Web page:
The biphasic calcium phosphate ceramic granules with hydroxyapatite/β-tricalcium phosphate in selected ratio of 90/10 is a new method and can be used for filling severe bone defects.
Dr. Ruta Jakusonoka,
Department of Orthopaedics, Riga Stradins University, Riga, Latvia.
Introduction: The increasing number of primary total hip replacements means that there is an increased need for hip arthroplasty revisions. The periprosthetic fractures which cause bone defects can occur during removal of the femoral component and healing of these fractures can be delayed. In femoral bone defects during revisions, there are no metal augments for filling these defects.
Case Report: Fifty-nine-year-old female presented with infected loosening of the left hip non-cemented endoprosthesis 5 years after surgery. The patient underwent removal of endoprosthesis. In 2 months, re-implantation of non-cemented endoprosthesis was performed and biphasic calcium phosphate (BCP) ceramic granules with hydroxyapatite/β-tricalcium phosphate (HAp/β-TCP) were implanted in the femoral bone defects. Eleven months following the arthroplasty patient had periprosthetic fracture of the distal third of the left femur. The osteosynthesis was performed and BCP ceramic granules with HAp/β-TCP were used to fill the bone defect. Long-term follow-up showed very good functional outcome and bone defect healing.
Conclusion: The BCP ceramic granules with HAp/β-TCP material adjusted to the bone defect anatomy, showed effective femoral bone defect and periprosthetic fracture healing in a patient with hip arthroplasty revision and periprosthetic fracture.
Keywords: Bone defect, femoral, revision.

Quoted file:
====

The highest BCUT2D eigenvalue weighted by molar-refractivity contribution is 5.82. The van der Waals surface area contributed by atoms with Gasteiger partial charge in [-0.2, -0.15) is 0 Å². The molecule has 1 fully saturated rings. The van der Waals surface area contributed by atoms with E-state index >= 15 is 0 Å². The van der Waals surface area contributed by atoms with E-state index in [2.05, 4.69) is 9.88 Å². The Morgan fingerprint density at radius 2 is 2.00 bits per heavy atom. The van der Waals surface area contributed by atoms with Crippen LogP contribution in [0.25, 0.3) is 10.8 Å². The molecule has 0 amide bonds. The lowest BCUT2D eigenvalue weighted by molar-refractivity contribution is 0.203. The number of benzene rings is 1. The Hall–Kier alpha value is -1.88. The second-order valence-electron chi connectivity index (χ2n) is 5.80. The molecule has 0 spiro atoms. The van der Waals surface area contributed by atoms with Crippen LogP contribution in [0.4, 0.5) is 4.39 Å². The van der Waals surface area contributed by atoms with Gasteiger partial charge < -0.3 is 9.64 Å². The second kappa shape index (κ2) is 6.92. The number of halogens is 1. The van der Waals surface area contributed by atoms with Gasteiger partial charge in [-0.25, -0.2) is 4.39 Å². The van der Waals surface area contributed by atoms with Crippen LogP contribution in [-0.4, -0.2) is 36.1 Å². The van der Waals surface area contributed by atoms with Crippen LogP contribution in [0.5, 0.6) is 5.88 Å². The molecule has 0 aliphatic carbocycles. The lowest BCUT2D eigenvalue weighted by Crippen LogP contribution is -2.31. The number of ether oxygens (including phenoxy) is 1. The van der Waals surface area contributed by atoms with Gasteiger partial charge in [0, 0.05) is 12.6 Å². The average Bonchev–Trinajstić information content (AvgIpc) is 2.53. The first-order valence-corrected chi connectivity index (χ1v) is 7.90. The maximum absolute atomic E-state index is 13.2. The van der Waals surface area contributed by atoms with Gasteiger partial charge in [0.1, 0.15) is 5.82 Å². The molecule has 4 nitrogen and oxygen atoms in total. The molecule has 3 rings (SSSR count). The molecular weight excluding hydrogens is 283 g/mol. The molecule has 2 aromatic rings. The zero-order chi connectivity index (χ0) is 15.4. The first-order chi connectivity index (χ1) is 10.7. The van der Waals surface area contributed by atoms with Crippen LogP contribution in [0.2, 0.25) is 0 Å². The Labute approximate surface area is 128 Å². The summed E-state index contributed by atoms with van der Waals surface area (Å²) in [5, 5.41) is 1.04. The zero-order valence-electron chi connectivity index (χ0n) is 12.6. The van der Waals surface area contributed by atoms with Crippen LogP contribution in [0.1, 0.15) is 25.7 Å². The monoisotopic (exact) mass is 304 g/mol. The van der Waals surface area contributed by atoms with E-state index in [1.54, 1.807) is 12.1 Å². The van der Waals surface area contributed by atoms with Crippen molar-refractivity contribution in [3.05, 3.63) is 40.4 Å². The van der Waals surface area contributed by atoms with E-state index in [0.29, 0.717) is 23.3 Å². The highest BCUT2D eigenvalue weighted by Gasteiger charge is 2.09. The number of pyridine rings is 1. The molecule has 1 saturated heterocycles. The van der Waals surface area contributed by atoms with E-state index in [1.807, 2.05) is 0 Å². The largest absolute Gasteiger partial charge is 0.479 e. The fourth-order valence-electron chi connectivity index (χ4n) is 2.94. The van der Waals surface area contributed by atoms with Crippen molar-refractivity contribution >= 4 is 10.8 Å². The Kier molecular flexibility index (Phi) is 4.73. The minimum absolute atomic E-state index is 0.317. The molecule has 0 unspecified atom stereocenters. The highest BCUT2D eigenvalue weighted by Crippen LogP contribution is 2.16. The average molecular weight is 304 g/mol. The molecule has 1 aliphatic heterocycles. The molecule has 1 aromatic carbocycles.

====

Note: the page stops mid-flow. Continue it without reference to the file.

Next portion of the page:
With the increasing number of primary total hip replacements, a substantial increase in the number of revision operations is to be expected [1, 2]. There is a growing number of patients who require a first or even repeated revision surgery and this surgery is often complex and technically demanding . During arthroplasty revision, bone defects should be filled. With femoral bone defects, there are no metal augmentations for filling these defects. The periprosthetic fractures with bone defects can occur during removal of the femoral component and healing of these fractures can be delayed. Bone in-growth in the non-cemented hip arthroplasty femoral component after arthroplasty revisions is not evenly distributed throughout the entire porous surface . Bone autografts, allografts and synthetic bone substitutes are widely used for orthopedic clinical applications . Mesenchymal stromal cells combined with β-tricalcium phosphate (β-TCP) scaffold are used for femoral bone defects . We developed a method for filling femoral bone defects in non-cemented hip arthroplasty revisions and periprosthetic fractures, producing biphasic calcium phosphate (BCP) ceramic granules with hydroxyapatite/β-TCP (HAp/β-TCP) in selected ratio of 90/10, because minor amount of β-TCP due to the faster resorption rate compared to HAp is supposed to burst of releasing calcium and phosphate ions into biological medium, thus contributing new bone formation. The majority of HAp remaining after resorption of β-TCP acts as a tissue scaffold for the complete formation of new bone [7, 8]. Here, we present a case of filling of bone defects in arthroplasty revisions following periprosthetic fracture and with 8-year follow-up and result of treatment.